Foothill Farming
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Foothill Farming

Posts Tagged: row crops

Barn Owls: Biological Control

I usually enjoy life and growing things as a farmer, however I was excited in the recent weeks to see the remains of something most definitely dead; owl pellets under an artificial nesting site. After a couple barn owl boxes were installed last year, I have eagerly awaited their occupation. Did you know that a family of barn owls will eat about 1,000 rodents in a single nesting season?

Owl pellet found under barn owl box at Dinner Bell Farm.
Barn owl flying- PC Linda Wright

The recent owl pellet observation sparked my interest in researching the benefits of barn owls in agriculture. I found lots of information but focused on a particularly good peer-reviewed article called Agriculture land use, barn owl diet, and vertebrate pest control implications. (Kross, 2016). I will share with you the highlights, but you might want to read the research report yourself.

 

Barn owl view.
Barn owl spotted hunting over grape vines at Dinner Bell Farm.

Research of owl presence at 25 California nesting boxes located mainly on row crops and perennial crops and forage, identified 1044 prey species. Pocket gophers, mice, and voles are generally the most important parts of the barn owl diet. Gopher numbers were highest in owl pellets found near perennial cropping systems but still a significant part of pellets found in annual cropping systems. Although mice are often considered less important as pests than gophers, they can carry pathogens that are a food-safety risk. 99.5% of prey items studied were agriculture pests, therefore owls are likely to provide valuable pest control services for farmers in our area if owl populations are fostered. Barn owls can persist if nesting sites and prey are available. Farmers seem to help provide the rodents, but let's not forget the nesting sites!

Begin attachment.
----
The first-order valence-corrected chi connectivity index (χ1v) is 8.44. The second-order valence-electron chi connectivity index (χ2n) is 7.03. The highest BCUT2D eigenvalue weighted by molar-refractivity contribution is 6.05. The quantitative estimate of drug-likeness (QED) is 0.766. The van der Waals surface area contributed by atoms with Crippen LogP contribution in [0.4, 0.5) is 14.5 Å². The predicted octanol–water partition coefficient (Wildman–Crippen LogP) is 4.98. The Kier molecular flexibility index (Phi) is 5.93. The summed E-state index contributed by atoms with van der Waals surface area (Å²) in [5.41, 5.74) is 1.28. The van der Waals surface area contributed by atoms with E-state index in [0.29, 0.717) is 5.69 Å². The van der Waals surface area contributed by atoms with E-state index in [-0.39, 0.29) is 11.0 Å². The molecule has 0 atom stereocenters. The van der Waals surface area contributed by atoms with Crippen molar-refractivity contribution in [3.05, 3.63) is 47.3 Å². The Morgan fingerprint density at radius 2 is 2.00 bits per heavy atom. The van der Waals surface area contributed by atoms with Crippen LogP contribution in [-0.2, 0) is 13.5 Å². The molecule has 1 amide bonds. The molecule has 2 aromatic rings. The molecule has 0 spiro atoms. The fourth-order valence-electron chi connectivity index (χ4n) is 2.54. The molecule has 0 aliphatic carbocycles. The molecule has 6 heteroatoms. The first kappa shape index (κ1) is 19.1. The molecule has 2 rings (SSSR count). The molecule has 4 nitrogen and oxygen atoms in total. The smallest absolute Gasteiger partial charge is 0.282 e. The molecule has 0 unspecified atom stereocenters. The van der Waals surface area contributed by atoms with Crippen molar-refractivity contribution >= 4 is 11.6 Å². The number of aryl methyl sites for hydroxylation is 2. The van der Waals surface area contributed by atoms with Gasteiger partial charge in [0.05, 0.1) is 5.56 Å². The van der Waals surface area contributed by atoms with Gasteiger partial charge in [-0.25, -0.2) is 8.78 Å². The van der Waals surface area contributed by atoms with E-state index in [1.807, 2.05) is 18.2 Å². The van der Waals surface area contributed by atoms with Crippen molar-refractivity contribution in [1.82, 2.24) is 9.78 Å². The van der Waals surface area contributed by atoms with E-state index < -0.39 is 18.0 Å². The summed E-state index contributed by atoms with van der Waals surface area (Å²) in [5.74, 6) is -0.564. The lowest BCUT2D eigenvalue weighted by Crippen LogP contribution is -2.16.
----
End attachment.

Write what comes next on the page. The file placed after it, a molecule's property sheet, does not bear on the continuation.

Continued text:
Artificial nesting site installed near forage and orchard cropping system at Dinner Bell Farm.

Alternative methods for rodent control such as trapping and poisoning can be expensive, labor intensive, and impact non-target species. Installation of nesting boxes to attract barn owls is not a proven method for sustained rodent control in agriculture systems by itself, rather it is best included as a component in an integrated pest management plan. Availability of nests sites appears to be the limiting factor of barn owl population growth in habitats that interface with humans (i.e. Farms and Ranches). Barn owls in the studied area occupied over half of the artificial nesting sites available to them, so installing nest boxes on farms may increase the natural barn owl rodent control.